Incomplete memoir (Part 10)

About five years ago I started writing a memoir. I kept at it for a little while, writing about 1,000 words a day for a few weeks. I hadn’t yet been to therapy and there were many things I didn’t really understand about my life, but I still find the unfinished memoir to be a fascinating look into my own past. I’ve decided to post it in installments here, with only a few redactions. You can find the other sections by clicking the Memoir category.

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10.

The Hagyard Building was also the site of my first serious injury.

We were having a big family dinner, and my Irish Catholic family was coloring outside the culinary lines and having spaghetti. My grandmother had a tall pot of sauce simmering on the stove, and she picked it up to pour it into a serving container.

At that exact moment, I was running through the kitchen. I can’t remember why – maybe chasing one of my cousins? In any case, my grandmother tripped over me and up-ended the pot of sauce onto me. I was probably four years old. My mom and my adoptive father were on the scene, and they said my flesh just peeled off me where the sauce hit. My dad had the presence of mind to yank off my clothes and throw me into a cold bath to help stop the burning. Then they rushed me to the emergency room, where my second-degree burns were bandaged up and I was sent home.

Incomplete memoir (Part 9)

About five years ago I started writing a memoir. I kept at it for a little while, writing about 1,000 words a day for a few weeks. I hadn’t yet been to therapy and there were many things I didn’t really understand about my life, but I still find the unfinished memoir to be a fascinating look into my own past. I’ve decided to post it in installments here, with only a few redactions. You can find the other sections by clicking the Memoir category.

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9.

On one trip to Lenox, I went to the Hagyard Building with a mission. My cousin Denise (whom I refer to as my Aunt Denise) told me that the front door of the Hagyard Building still bore the doorbell nameplates of Bernard Flanders and John Coughlin, my grandfather and great-uncle, respectively. She asked whether I would try to get them off the building, and of course I agreed.

There was a problem, though. My grandparents were forced to leave the Hagyard Building by the landlord, Eddie Darrin, who’d taken over Mole & Mole Real Estate after marrying the boss’s daughter. Darrin was a money-hungry real estate agent who raised my grandparents’ rent an enormous amount and told them to take it or leave it. So they left it with great regret, and moved to Plymouth, Massachussetts to be nearer to my Aunt Linda.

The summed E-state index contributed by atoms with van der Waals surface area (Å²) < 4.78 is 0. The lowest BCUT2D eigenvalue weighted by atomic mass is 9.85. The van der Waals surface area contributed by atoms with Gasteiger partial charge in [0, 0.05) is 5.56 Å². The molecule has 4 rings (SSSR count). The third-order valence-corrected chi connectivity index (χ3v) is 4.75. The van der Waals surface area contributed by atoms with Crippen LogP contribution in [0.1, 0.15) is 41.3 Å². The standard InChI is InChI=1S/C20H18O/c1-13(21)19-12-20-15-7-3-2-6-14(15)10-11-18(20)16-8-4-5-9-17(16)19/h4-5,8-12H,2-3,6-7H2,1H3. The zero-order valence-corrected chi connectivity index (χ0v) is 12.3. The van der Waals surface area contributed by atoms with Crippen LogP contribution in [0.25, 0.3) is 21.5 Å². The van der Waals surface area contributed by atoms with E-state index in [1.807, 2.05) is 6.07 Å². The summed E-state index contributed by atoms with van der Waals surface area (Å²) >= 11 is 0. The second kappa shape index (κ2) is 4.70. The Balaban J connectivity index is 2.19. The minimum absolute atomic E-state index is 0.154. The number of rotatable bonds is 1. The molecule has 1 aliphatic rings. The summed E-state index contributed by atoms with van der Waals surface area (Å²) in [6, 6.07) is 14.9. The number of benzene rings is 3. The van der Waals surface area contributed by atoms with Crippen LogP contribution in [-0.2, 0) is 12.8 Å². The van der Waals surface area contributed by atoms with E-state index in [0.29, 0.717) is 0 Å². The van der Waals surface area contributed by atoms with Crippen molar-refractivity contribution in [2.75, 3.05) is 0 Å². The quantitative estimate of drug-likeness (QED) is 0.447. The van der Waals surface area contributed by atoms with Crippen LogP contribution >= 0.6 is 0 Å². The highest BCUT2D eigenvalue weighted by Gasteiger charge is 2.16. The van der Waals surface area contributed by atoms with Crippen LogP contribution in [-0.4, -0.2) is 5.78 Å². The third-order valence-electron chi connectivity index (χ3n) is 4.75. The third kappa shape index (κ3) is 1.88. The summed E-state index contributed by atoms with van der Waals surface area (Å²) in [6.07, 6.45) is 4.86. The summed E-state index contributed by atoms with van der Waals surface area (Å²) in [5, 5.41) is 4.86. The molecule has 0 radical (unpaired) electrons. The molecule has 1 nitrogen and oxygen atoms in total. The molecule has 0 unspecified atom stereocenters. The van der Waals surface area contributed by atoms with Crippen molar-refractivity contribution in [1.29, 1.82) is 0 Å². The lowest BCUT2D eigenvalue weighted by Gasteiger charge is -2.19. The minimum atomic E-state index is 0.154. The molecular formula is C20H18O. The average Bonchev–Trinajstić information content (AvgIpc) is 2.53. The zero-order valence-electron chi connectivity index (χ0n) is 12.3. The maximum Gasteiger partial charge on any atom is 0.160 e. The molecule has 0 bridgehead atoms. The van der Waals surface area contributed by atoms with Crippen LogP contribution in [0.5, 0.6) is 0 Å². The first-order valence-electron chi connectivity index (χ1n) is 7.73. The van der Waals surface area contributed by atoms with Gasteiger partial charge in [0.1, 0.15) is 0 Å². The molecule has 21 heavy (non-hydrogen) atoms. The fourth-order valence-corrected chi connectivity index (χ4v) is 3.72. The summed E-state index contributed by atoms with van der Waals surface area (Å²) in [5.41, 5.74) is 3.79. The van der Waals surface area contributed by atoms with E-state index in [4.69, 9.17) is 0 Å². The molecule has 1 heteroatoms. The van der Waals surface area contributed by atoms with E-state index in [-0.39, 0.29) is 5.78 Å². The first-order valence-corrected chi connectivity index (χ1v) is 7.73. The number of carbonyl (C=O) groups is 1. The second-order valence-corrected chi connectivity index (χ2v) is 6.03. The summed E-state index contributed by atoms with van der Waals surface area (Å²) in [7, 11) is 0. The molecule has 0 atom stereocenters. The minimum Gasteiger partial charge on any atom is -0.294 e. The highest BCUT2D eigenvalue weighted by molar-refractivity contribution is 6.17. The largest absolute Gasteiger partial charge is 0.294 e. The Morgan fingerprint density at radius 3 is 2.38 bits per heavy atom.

The Mole & Mole offices now occupy the ground floor of the Hagyard Building, and my path to the nameplates must certainly involve a favor from Eddie Darrin, unless I was prepared to return to the building late at night with a crowbar and a ski mask. That kind of thing would probably be noticed on Main Street in Lenox.

So I walked into Mole & Mole, strode up to Eddie Darrin, told him who I was, and asked for the nameplates. He got a hammer from his desk drawer – an interesting thing to have in your desk drawer, come to think of it – and outside we went. On the way, Eddie related to me that my grandparents had whined when their rent was raised, and that they complained about everything. I smiled and kept silent as I watched him pry the nameplates off the doorjamb. With my loot safely in hand, I thanked him and walked away.

Incomplete memoir (Part 8)

About five years ago I started writing a memoir. I kept at it for a little while, writing about 1,000 words a day for a few weeks. I hadn’t yet been to therapy and there were many things I didn’t really understand about my life, but I still find the unfinished memoir to be a fascinating look into my own past. I’ve decided to post it in installments here, with only a few redactions. You can find the other sections by clicking the Memoir category.

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8.

My grandparents lived in an apartment building on the corner of Main Street and Housatonic Street in Lenox. The building was known as the Hagyard Building, because Hagyard’s Pharmacy was on the first floor. My grandparents had the second floor of the building, and my great-uncle Jack and his second wife lived on the third floor. (As did a solitary elderly woman who lived in the back room of the third floor until they discovered her dead one day.)

If my life has a Mecca, the Hagyard Building is it. This yellow-brick monument to our family’s past was the central point of gatherings, celebrations, dinners, and stories. My cousin-hero Todd and I ran through its rooms playing Incredible Hulk. I’d put my Dallas Cowboys pajama top (Todd’s favorite team) over my shoulders, and the transformation into the Hulk consisted of me yanking the pajama top off my shoulders and throwing it to the floor like Lou Ferrigno.

One day I was standing in my granparents’ bedroom. My grandmother was in there, wearing a purple silk nightgown with white polka dots. I loved to rub the material between my fingers. She eventually gave it to me, and my “silky” was born. That nightgown stayed with me until my fingers transformed it into a frayed fragment measuring two square inches.

Down the corridor from the bedroom was the den, back in the day when people still had dens. The den was the room with the couch you could relax on, and the TV set. One night, my great-uncle’s apartment upstairs flooded. My grandfather climbed onto a chair and removed one of the panels in the drop ceiling to investigate the pipes above, and a gush of water drenched him. In my memory, he’s wearing tan pajamas.